"Devolution's a big idea about the way things are. Everyone has a big idea about the way things are whether they admit it or not: a lot of people's ideas masquerade themselves as non-ideas, which we find the most dishonest. Devo just has the biggest, best and most interesting ideas about reality that allow people to discover things, which is exactly what other ideas don't allow. Other ideas begin by ignoring what's there so their idea doesn't account for the whole picture. It's like when people thought that the earth was at the centre of the universe, but the movement of certain planets didn't really match because their idea of what was happening was, at basis, wrong. And when the premise is wrong, everything else that follows is sick."
Do you feel that our culture is accelerating almost to the point of implosion?
"It's in the centre of the most highly industrialised part of the United States. It's hilly, grey, like culturally stripped. There's one thing different about Akron, though, and that's that it's safe. It made it really easy to just watch everything happening that was going on everywhere else but not really to be in it, but be aware of it. It wasn't so isolated that we didn't know what was happening."
With Devolution, what you're saying is we've reached any limit of expansion?
"Right. The consumer attitude can only go so far. When you've eaten everything on the plate, what's next? Goo, Yeah - Evo/Devo, consume/shrivel up. The idea that people have of themselves and their purpose on the planet has got to change."
Devo to me is an example of a strong undercurrent, a wish to express 1978 disorientation, to break down the way we think...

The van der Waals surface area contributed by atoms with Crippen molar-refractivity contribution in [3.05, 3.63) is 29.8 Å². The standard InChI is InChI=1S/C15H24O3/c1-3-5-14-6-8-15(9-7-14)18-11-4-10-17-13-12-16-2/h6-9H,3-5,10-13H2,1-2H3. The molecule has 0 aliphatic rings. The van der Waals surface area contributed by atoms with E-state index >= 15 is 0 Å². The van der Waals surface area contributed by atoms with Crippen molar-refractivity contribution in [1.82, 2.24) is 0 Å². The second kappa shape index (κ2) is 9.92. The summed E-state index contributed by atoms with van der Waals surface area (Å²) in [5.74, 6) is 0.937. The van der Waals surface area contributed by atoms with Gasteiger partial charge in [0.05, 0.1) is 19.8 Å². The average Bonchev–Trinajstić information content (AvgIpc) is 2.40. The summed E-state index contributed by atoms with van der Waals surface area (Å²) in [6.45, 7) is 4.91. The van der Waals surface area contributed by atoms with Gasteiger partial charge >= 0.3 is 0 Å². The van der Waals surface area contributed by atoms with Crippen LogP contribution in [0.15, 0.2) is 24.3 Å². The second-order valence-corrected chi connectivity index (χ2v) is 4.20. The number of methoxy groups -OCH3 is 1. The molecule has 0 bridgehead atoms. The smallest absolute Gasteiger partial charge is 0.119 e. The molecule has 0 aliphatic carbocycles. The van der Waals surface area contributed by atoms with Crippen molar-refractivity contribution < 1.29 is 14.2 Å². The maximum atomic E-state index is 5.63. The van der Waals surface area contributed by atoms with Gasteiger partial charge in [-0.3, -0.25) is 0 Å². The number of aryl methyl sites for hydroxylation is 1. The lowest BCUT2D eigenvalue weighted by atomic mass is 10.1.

"The breaking down musically has occurred - punk and Devo are here to mutate. Devo's just the clean-up squad of the '80s, the Smart Patrol."
When did you start playing outside of Akron and Cleveland?
"When they wouldn't let us play anymore. April 1977. We went to CBGB's in New York."
What was that like?
"Perfect. We got on stage at two o'clock in the morning"
Mark: "Got into a fight with The Dead Boys".
"The crowd loved it. It had nothing to do with music - it was the aliens against the spuds. The Dead boys attacked us onstage during Jocko Homo..."
You must have really gotten to them?
"Sure. They took it personally. 'If the spud fits, wear it.' And the crowd loved it... we continued to play all through the fight and ended up looking good. Mark offered himself up first, being in the front line."
(Tape 2, with Jerry Casale the next day.)
What was involvement with Iggy?
"It was probably a superficial involvement. Iggy's always in a plane slightly obtuse to any kind of tangible relationship. He drifts in and out of focus."
Could you tell me more about the origin of Devo?
"Devolution was a combination of a Wonder Woman comic book and the movie Island Of Lost Souls, the original, with Bela Lugosi, Charles Laughton. That was various things I'd been thinking about - devolution, of going ahead to go back, things falling apart, entropy. It grabbed every piece of information and gave it some kind of cohesive presence - it was a package. Just as our music and our identity exist as a technique rather than a style."
There seems to be a new way of approaching rock'n'roll: a few bands are emerging with their own ideology, package.
"Yeah. It's the next logical step. It will ensure the existence of vital rock'n'roll. If rock'n'roll is going to maintain its position, its purpose, then the emphasis has to switch, otherwise it'll become a vestigial organ, meaningless."
You're in an interesting position now.
"Yes. We're like stored energy about to become kinetic."
Devo appear sure they have the answer. They are impressive, and make good, clear-headed sense, although some of what they say isn't so omniscient as it seems, and veers on occasions towards sweeping generalisations. It could be the arrogance of pressure, paranoia, or everyone bidding for you on a world scale, or it could be merely to provoke, to polarise. It doesn't matter now.
The album so far signifies that Devo are putting their actions where there mouth is, and more. Like the film, the album is already shaping up as an attractive, yet disorientating mixture of the familiar and the cliché, mixed around and stripped to sound like nothing you've heard before: exactly right in its remoteness. They could be THE transitional band as records give way to video discs - they're already waiting...